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BUG: Debugger skips client-side breakpoints in ASP.NET projects

View products that this article applies to.

This article was previously published under Q317094

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Visual Studio ASP.NET projects allow you to set breakpoints in either server-side or client-side code. However, when you start to debug, the debugger does not stop at client-side breakpoints in the ASP.NET project.

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To work around this problem, follow these steps:
  1. Enable debugging in your browser. To do this in Microsoft Internet Explorer 6.0, follow these steps:
    1. On the Tools menu, click Internet Options.
    2. On the Advanced tab, clear the Disable script debugging check box, and then click OK.
  2. Insert a stop or a debugger statement in your client-side code. In Microsoft Visual Basic Scripting Editing (VBScript), use the stop statement. In JScript, use the debugger statement.

    The following code illustrates how to use these statements in the OnLoad event:
    Sub window_onload
        'Insert onload code here.
    End Sub
    function window_onload() {
        //Insert onload code here.
    When your browser reaches the stop or the debugger statement, the browser invokes the debugger (Visual Studio) to enter debug mode. If you have multiple debuggers installed on the computer, the browser prompts you to select a debugger.

    After the browser invokes a debugger, the browser displays the HTML page, which includes the client-side code but not the server-side code. The browser stops in break mode on the stop or the debugger statement.
  3. To set additional breakpoints in the code, click in the gray margin to the left of any line of code.
  4. To set breakpoints that stop only under certain conditions (conditional breakpoints), right-click on the breakpoint entry in the BreakPoints window in Visual Studio .NET, and then click Properties.

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Microsoft has confirmed that this is a bug in the Microsoft products that are listed in the "Applies to" section.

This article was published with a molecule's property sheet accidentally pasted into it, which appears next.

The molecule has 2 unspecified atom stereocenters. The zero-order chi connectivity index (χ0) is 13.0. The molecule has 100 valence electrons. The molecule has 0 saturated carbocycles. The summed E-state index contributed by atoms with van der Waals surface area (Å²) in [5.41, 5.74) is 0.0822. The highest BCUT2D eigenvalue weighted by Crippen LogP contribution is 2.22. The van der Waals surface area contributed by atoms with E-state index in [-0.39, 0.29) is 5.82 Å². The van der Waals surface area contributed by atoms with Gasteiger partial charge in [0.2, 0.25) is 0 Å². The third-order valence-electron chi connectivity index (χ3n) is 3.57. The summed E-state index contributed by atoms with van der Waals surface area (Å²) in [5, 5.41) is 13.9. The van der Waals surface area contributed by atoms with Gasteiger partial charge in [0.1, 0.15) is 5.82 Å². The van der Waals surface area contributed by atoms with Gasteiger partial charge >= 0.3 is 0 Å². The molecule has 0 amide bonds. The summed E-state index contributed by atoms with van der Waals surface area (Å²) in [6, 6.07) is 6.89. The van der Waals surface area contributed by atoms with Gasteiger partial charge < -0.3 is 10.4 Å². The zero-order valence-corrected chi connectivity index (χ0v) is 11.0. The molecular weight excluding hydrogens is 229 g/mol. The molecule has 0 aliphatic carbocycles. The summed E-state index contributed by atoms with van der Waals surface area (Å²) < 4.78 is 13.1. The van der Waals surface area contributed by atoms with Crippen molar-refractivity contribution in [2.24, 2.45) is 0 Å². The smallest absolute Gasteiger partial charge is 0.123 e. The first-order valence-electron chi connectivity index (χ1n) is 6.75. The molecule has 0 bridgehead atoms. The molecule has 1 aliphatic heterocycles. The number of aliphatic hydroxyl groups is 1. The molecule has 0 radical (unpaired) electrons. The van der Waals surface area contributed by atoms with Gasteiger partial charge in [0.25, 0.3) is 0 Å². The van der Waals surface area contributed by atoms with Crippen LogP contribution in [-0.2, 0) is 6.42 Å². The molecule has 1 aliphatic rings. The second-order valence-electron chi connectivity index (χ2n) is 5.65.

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More information

Steps to reproduce the problem

  1. In Visual Studio .NET, create a new ASP.NET project. WebForm1.aspx is created by default.
  2. When you open WebForm1.aspx in Visual Studio .NET, two tabs (Design and HTML) appear at the bottom of the page. Switch to HTML view.
  3. Add the following code to the Body section:
    <script language="vbscript">
        sub btn_onclick
        btn.value = btn.value + 1
        end sub
    <INPUT type="button" value="0" id="btn">
  4. Set breakpoints in the client-side code. The btn_onclick procedure is client-side code. To set a breakpoint in this procedure, click in the gray margin to the left of the following code:
    btn.value = btn.value + 1
    After you set the breakpoint, a red dot appears in the gray margin next to that line of code.
  5. In the Solution Explorer window, right-click WebForm1, and then click Set As Start Page.
  6. Save your project.
  7. On the Build menu, click Build Project.
  8. On the Debug menu, click Start (or press the F5 key) to start a debug session.
  9. After the page appears in your browser, click the button. Notice that the client-side code runs, but the debugger does not stop at your breakpoint.

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Keywords: kbvs2002sp1sweep, kbbug, kbdebug, kbide, kbpending, kbscript, KB317094

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Article Info
Article ID : 317094
Revision : 8
Created on : 8/29/2005
Published on : 8/29/2005
Exists online : False
Views : 464